This piece is really more of a transcription or an arrangement, rather than an actual piece composed by Alexandre Guilmant (1837-1911). It is a movement taken directly from "L'enfance du Christ", composed by Hector Berlioz (1803-1869).
"L'enfance du Christ" ("The Childhood of Christ"), Opus 25, is an oratorio based on the Holy Family's flight into Egypt. Berlioz wrote his own words for the piece. Most of it was composed in 1853 and 1854, but it also incorporates an earlier work La fuite en Egypte (1850). It was first performed at the Salle Herz, Paris on 10 December 1854. He described L'enfance as a Trilogie sacrée (sacred trilogy). The first of its three sections depicts King Herod ordering the massacre of all newborn children in Judaea; the second shows the Holy Family of Mary, Joseph, and Jesus setting out for Egypt to avoid the slaughter, having been warned by angels; and the final section portrays their arrival in the Egyptian town of Sais where they are given refuge by a family of Ishmaelites.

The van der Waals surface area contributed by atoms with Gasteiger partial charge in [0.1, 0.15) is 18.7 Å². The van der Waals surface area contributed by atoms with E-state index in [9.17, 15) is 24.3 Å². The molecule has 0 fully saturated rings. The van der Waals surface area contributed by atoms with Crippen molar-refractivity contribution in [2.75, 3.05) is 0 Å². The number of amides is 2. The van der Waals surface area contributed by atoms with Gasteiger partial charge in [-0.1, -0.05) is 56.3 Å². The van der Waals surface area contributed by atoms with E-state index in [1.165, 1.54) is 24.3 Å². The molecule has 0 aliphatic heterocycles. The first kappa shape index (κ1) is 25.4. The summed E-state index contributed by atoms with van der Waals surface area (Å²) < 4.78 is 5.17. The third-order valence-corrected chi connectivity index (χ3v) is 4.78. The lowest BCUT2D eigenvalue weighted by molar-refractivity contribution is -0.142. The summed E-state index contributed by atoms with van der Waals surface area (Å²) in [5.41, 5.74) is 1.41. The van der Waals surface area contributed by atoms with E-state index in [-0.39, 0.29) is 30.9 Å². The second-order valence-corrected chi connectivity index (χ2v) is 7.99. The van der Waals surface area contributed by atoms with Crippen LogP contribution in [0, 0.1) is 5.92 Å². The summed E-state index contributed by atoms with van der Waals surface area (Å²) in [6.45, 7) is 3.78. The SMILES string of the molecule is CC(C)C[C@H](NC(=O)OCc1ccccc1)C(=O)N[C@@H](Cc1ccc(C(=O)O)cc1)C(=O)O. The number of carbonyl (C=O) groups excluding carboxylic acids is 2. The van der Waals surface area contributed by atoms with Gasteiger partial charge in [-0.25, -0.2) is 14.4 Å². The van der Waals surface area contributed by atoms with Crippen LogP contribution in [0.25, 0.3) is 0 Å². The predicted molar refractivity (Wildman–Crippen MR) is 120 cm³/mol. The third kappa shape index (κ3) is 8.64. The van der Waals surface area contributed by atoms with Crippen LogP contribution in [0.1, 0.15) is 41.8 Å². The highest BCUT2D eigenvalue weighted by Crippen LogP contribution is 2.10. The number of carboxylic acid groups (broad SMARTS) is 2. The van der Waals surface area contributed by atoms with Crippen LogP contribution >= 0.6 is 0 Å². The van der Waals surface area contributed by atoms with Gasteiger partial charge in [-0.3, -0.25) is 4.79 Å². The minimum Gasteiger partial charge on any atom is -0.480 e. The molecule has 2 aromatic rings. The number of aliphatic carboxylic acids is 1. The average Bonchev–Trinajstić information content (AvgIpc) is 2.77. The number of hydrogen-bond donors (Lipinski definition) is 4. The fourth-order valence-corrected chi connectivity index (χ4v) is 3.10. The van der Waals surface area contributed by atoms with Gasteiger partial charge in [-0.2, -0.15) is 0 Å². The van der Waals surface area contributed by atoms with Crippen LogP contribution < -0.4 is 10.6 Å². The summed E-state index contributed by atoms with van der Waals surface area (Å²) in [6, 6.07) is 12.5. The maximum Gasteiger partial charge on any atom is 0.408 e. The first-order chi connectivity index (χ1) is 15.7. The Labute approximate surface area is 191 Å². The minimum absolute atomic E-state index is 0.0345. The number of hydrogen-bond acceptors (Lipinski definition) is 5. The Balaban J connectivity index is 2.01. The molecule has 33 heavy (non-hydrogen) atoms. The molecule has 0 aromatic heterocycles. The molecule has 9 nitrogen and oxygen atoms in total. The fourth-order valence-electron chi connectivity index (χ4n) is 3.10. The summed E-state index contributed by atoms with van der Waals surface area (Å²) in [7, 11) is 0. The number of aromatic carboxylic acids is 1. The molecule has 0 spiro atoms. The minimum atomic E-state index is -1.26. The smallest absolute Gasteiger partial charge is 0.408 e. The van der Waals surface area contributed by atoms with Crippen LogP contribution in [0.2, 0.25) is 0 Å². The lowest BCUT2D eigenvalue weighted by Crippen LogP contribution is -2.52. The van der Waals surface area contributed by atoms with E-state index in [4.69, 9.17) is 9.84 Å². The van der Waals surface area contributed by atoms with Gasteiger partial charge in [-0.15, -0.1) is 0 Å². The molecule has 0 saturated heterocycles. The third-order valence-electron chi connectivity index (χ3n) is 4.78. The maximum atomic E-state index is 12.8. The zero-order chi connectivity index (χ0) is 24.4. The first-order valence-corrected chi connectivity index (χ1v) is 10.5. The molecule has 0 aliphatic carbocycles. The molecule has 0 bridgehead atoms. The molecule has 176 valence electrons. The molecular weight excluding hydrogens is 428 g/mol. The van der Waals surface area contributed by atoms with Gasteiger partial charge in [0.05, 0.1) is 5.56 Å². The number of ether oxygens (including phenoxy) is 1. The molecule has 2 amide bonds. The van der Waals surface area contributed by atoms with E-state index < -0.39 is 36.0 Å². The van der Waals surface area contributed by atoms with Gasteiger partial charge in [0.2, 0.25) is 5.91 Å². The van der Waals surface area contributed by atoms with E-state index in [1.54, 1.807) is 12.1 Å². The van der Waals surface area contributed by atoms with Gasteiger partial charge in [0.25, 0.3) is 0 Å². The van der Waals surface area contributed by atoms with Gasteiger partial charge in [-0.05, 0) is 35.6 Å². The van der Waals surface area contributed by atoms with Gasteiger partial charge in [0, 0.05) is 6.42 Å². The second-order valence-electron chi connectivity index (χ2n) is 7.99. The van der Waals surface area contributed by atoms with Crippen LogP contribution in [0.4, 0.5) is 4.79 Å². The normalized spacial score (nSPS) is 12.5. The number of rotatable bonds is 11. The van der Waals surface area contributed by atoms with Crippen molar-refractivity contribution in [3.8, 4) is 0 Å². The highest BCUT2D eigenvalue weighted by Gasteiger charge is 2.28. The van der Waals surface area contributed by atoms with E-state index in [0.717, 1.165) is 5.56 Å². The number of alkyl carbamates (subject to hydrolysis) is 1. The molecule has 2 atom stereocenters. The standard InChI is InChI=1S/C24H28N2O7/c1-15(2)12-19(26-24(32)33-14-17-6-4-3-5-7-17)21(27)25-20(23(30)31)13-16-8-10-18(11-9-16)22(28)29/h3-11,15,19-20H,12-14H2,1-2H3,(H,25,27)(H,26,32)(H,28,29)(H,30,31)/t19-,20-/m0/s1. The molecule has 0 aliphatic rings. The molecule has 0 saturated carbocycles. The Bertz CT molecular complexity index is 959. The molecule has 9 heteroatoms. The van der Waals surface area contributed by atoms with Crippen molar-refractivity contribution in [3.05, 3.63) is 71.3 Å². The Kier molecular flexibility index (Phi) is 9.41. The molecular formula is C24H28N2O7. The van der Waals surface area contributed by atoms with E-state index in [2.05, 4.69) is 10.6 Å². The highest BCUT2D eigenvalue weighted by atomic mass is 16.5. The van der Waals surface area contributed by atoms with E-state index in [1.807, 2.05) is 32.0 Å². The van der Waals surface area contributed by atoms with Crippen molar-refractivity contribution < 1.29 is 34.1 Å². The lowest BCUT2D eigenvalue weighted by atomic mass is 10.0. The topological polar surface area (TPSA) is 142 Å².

What Guilmant has successfully done is to make the movement work into an organ solo, which works beautifully on the Metz Cavaillé-Coll. The "rustic" sounds of the Positif Basson sound great as the "forte" tone of the shepherd's pipes, but is a bit too loud on the "piano" spots. Still, the overall effect is just about as nice as you could want.
This work, sung as "The Shepherds Farewell" used to be VERY popular. Perhaps TOO popular for some tastes... ;-)
After its long reign, it sort of "disappeared" for awhile as more "scholarly ears" found it to be "corny" or "outdated." I think these opinions came from hearing too many poor performances, rather than the music itself. Choirs like King's College Cambridge began including it in their Festival of Lessons and Carols (they sang it just a few days ago), and the piece has regained its status.
It is very pleasant when nicely performed! :-)